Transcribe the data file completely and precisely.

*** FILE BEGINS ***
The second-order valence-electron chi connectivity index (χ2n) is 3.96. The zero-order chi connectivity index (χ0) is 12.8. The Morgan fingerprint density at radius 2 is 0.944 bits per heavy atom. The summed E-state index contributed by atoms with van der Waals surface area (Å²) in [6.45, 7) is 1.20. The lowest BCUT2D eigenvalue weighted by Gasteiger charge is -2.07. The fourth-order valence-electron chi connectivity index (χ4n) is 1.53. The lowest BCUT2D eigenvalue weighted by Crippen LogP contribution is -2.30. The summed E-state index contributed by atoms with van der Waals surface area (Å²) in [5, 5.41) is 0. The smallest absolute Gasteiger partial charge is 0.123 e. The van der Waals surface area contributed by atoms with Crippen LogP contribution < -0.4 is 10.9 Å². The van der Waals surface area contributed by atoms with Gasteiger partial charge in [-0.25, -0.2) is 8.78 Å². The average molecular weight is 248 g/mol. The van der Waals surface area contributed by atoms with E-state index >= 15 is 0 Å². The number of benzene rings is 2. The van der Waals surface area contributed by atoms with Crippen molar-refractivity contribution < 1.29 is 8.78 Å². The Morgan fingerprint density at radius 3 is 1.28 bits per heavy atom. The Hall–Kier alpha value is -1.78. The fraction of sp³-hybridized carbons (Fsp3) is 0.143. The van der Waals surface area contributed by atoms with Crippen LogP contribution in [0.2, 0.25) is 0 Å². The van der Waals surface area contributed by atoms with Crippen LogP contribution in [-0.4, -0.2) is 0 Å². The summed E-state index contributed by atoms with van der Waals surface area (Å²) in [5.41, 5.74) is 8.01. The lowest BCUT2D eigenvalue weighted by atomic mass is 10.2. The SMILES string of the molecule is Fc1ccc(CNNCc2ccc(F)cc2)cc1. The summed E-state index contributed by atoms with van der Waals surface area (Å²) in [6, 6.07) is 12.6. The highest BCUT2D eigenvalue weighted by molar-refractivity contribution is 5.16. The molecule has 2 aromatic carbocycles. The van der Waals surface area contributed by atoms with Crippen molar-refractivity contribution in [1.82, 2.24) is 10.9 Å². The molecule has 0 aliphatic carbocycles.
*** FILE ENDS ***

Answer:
The second-order valence-electron chi connectivity index (χ2n) is 3.96. The zero-order chi connectivity index (χ0) is 12.8. The Morgan fingerprint density at radius 2 is 0.944 bits per heavy atom. The summed E-state index contributed by atoms with van der Waals surface area (Å²) in [6.45, 7) is 1.20. The lowest BCUT2D eigenvalue weighted by Gasteiger charge is -2.07. The fourth-order valence-electron chi connectivity index (χ4n) is 1.53. The lowest BCUT2D eigenvalue weighted by Crippen LogP contribution is -2.30. The summed E-state index contributed by atoms with van der Waals surface area (Å²) in [5, 5.41) is 0. The smallest absolute Gasteiger partial charge is 0.123 e. The van der Waals surface area contributed by atoms with Crippen LogP contribution < -0.4 is 10.9 Å². The van der Waals surface area contributed by atoms with Gasteiger partial charge in [-0.25, -0.2) is 8.78 Å². The average molecular weight is 248 g/mol. The van der Waals surface area contributed by atoms with E-state index >= 15 is 0 Å². The number of benzene rings is 2. The van der Waals surface area contributed by atoms with Crippen molar-refractivity contribution < 1.29 is 8.78 Å². The Morgan fingerprint density at radius 3 is 1.28 bits per heavy atom. The Hall–Kier alpha value is -1.78. The fraction of sp³-hybridized carbons (Fsp3) is 0.143. The van der Waals surface area contributed by atoms with Crippen LogP contribution in [0.2, 0.25) is 0 Å². The van der Waals surface area contributed by atoms with Crippen LogP contribution in [-0.4, -0.2) is 0 Å². The summed E-state index contributed by atoms with van der Waals surface area (Å²) in [5.41, 5.74) is 8.01. The lowest BCUT2D eigenvalue weighted by atomic mass is 10.2. The SMILES string of the molecule is Fc1ccc(CNNCc2ccc(F)cc2)cc1. The summed E-state index contributed by atoms with van der Waals surface area (Å²) in [6, 6.07) is 12.6. The highest BCUT2D eigenvalue weighted by molar-refractivity contribution is 5.16. The molecule has 2 aromatic carbocycles. The van der Waals surface area contributed by atoms with Crippen molar-refractivity contribution in [1.82, 2.24) is 10.9 Å². The molecule has 0 aliphatic carbocycles.